Eka Pada Galavasana - TINT Yoga

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Eka Pada Galavasana Flying Pigeon Pose

    Quick Facts

  • Sanskrit (Original): test
  • Etymology: test
  • Fun Fact about the pose: test
  • Asana Type: Backbend, Restorative
  • Main length muscle groups: ["back leg","arm"]
  • Main strength muscle groups: ["back leg","both legs"]
  • Vinyasa Breath: Exhale

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How to Cue the Pose: Step By Step

  • 1 As is common for all forward folds, Uttansana has a very deep calming and cooling effect, not only for the body, but also for the mind. This makes it a great pose when struggling with mental turmoil or when feeling overheated.
  • 2 Uttanasana soothes the brain cells and calms down the heart rate, as the whole trunk is basically upside down.
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Working The Details: Alignment In The Pose

Learn about common mistakes and teaching perspectives of the pose in our Asana Tutorials.

  • Centering the weight towards gravity: Experiment with slowly shifting the weight in your feet to the front and the back. After a few rounds try to find the center of gravity, so that the weight in the feet is distributed evenly. This will break up habitual patterns and activate new muscle groups to engage in the posture.
  • Lengthen the backline of the body: Tilt your pelvis anteriorly (meaning tilt it forward) to create a little ‘ducktail’ shape in your lumbar spine. Let the back of the heels sink more towards the ground. Gently draw your sit bones more upwards, as if you were drawing a circle with your sit bones. This will not only help you to extend and lengthen the hamstrings, but also aid the lumbar spine with extending before letting it go into flexion.
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Adapting The Pose Through Modifications

Simplify

  • If you feel that your back is really rounded and/or that you are pulling your torso down from your frontal hip joint, you can experiment with bending your knees more. Start with creating the pose in a way that your stomach really connects to your thighs. From here gently see how far you can straighten the legs without losing the length in the spine.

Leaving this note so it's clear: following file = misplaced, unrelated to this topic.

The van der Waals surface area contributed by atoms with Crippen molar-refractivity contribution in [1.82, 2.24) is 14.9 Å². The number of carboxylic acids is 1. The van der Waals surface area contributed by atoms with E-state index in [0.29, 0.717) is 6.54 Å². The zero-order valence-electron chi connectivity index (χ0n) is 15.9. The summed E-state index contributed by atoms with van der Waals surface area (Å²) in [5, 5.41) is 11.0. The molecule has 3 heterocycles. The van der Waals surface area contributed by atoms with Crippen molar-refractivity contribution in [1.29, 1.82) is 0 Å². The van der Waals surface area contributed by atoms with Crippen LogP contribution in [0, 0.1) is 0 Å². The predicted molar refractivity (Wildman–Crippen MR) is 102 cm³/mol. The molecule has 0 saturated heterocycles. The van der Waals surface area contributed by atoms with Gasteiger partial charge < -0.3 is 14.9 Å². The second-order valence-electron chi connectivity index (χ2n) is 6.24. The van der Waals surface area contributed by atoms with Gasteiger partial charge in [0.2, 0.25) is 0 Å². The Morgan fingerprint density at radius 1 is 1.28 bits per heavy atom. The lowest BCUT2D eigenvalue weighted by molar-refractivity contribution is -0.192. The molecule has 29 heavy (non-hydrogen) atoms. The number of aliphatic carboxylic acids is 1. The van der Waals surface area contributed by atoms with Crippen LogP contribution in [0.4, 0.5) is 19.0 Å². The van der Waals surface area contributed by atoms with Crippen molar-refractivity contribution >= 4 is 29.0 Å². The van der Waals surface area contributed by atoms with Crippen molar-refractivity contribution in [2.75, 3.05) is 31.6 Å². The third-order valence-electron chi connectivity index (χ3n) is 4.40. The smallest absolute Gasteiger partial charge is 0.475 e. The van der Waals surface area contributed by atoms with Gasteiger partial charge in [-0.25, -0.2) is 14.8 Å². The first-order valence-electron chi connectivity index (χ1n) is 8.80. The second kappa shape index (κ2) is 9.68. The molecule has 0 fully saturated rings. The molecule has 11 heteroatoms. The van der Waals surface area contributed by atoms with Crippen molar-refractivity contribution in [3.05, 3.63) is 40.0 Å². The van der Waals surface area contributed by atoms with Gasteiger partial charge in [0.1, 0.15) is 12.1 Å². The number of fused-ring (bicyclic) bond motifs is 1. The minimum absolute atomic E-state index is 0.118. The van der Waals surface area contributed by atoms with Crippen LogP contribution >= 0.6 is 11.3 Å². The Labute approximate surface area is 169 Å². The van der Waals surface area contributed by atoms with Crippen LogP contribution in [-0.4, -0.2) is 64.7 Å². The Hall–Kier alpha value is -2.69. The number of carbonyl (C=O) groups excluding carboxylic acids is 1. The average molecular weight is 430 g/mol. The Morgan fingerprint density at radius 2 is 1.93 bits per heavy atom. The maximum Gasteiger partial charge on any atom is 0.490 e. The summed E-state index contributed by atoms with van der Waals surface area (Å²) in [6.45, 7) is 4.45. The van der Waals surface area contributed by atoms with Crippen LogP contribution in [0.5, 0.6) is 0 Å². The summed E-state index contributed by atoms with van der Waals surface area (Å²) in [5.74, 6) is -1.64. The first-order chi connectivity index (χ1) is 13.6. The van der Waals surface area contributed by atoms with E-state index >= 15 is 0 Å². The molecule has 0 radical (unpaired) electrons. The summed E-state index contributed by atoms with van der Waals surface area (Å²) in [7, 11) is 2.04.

• Give your sit bones some extra height and your hamstrings some extra length by propping up your heels. To do this, simply roll up your mat or a blanket and place it under your heels. You could even use blocks to do this. Try this version also if you feel that you have most of your weight in your heels, as this will educate you to bring more weight into the front part of your feet.

Level Up

  • If you feel that your back is really rounded and/or that you are pulling your torso down from your frontal hip joint, you can experiment with bending your knees more. Start with creating the pose in a way that your stomach really connects to your thighs. From here gently see how far you can straighten the legs without losing the length in the spine.
  • Give your sit bones some extra height and your hamstrings some extra length by propping up your heels. To do this, simply roll up your mat or a blanket and place it under your heels. You could even use blocks to do this. Try this version also if you feel that you have most of your weight in your heels, as this will educate you to bring more weight into the front part of your feet.

Benefits of Eka Pada Galavasana

  • As is common for all forward folds, Uttansana has a very deep calming and cooling effect, not only for the body, but also for the mind. This makes it a great pose when struggling with mental turmoil or when feeling overheated.
  • Uttanasana soothes the brain cells and calms down the heart rate, as the whole trunk is basically upside down.
  • The pose is also said to refresh the body and the mind and relieve anxiety, headaches, insomnia and fatigue.
  • By massaging the abdominal organs, Uttanasana can help to improve digestion.
  • It keeps the spine and the nerves of the spine long and flexible.
  • Uttanasana provides a deep stretch for the hips and the legs, especially the hamstrings and the calves. This is great for people with a shortened backline of the body.

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Doreen

Content Manager at TINT | Passionate Yoga Teacher

FAQ: Common questions about this pose

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